As there are numerous soteriological images in the Bible, each points to a different yet overlapping aspect of what the God-Man Jesus Christ has accomplished for us. One of these images is “mercy-seat.” Christ is not only “our Pascha,” but is also our “hilasterion,”(Rom 3:25; 1 Jn 2:2, 4:10) (sometimes translated “propitiation” or “atonement,” but in fact it is the Septuagint term for the mercy-seat on the Ark of the Covenant on which the sacrificed blood was sprinkled on Yom Kippur). In a general sense, “hilasterion” can simply mean “sacrifice.” If we take this word in its technical sense, it means that Christ’s sacrifice effects communion with God, since the mercy-seat is where the glory of God appeared and spoke to Moses and Aaron. In addition, the verb form (“hilaskomai”) in the LXX almost always has humans as the object (middle voice), and refers to our “expiation” or cleansing from sin.

    The Epistle to the Hebrews most closely connects the work of Christ to Yom Kippur, comparing what Christ has done to the cultic act of the High-priest on that annual solemn feast. But in Hebrews, Christ is depicted not simply as the offering, but as the offerer–the High-Priest–who represents or collectively embodies the People of God as they offer worship to Him. Thus the NT depicts Christ’s offering as a mediation between God and Man, a mediation which occurs by the very fact of the Incarnation (Heb 2:10-18). This is another aspect missing from many atonement theories.

  99. mary benton, let us not forget the Incarnation part of the mystery. He took on our flesh and our nature and still has it. The “and still has it” part is easy to forget it seems to me.

    Plus, Jesus did not proclaim, “It is finished” until he died. He completed the human part of the mystery, in a sense. It is that, as St. Athanasius points out that kept us from sliding into further toward non-existence.

    His Resurrection and Ascension opened the gates of Paradise or re-opened them to us.

  100. Michael,

    Good point.

    Perhaps my point (if it needs to be made at all) would be that God did not need to be changed. The psalmist wrote (#136) “His mercy endures forever” before the coming of Christ – and of course, it did and it does.

    God is not subject to human history BUT – as you pointed out – He subjected Himself to it in the Incarnation. He gave Himself over to bear the limitations of our human historical experience – not because God would be incomplete (or His wrath unavenged) without doing so but because we would. And He love us enough to do that for us.

  101. Boyd,
    Good questions. I’m working on an article right now on Confession and forgiveness. It should be helpful.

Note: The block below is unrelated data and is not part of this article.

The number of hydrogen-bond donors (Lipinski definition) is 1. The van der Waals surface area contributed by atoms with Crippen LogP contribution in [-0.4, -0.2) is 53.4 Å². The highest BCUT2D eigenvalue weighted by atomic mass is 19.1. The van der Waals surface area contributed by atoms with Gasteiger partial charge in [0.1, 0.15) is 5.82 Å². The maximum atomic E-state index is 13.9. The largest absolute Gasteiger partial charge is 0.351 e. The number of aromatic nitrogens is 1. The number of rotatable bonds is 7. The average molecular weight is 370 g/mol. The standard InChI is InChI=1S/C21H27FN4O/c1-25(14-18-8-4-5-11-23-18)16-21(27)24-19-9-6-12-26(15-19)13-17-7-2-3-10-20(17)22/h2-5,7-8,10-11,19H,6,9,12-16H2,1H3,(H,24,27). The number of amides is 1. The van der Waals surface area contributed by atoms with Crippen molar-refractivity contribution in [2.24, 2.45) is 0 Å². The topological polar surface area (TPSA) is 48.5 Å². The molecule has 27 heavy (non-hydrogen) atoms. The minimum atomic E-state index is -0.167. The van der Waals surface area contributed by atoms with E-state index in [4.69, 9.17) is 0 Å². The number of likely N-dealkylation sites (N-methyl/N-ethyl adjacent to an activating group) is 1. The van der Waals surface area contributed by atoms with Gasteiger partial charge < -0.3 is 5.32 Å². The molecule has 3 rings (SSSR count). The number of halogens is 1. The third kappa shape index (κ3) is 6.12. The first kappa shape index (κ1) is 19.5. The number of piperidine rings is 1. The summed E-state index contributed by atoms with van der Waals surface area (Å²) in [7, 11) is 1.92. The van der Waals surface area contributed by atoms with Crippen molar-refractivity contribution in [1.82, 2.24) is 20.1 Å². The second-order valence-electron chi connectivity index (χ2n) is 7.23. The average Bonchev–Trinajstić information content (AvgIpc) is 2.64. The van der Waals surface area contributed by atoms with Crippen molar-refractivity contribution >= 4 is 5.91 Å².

102. Hi fatherstephen and all,

    I really enjoyed this article and the notion of the “scope” of Scripture but as a Protestant for whom the notion of penal substitutionary atonement has been uncomfortable for some time I was interested to read the comment “I have written previously about the lack of Scriptural warrant for this teaching” I’ve scanned the comments above and did a quick search of this blog but could not find the particular article or entry. Could you post a link to it?

  103. Father Stephen,

    I am a father to two young (early elementary school age) children. As an “evangelical” seeking to integrate the mind of Orthodoxy into the working out of my salvation, I have found your posts and book very helpful in leading me there.

    My question now is how to bring this truth down to the level of my children. We live in a society (schools, government, etc.) whose institutions are ordered around “morality” and rule-keeping (or breaking) and its subsequent penalties. “You do the crime, you do the time.” How can I instead explain the notion of sin as disintegration and “moving toward non-existence” to children whose minds are yet mostly capable only of concrete thought? I found myself discomfited recently reading to my children a book (several decades old) explaining the Christian faith when it declared that “God must punish our sin.” Hmm, really? As parents we try to explain and live out (hopefully! Christ have mercy!) the understanding that discipline is meant to correct and to teach our children. It is not to punish them. But I wonder sometimes how much sense this makes to a six-year old brain. When one child offends the other and I send him to timeout (or whatever other consequence seems most appropriate for the circumstance), how can I effectively lead him to see it not as a penalty (which I think is the default comprehension) but as ultimately intending his salvation? I fear that “Son, I’m hoping to guide you away from non-existence” will not resonate very well at this age. 🙂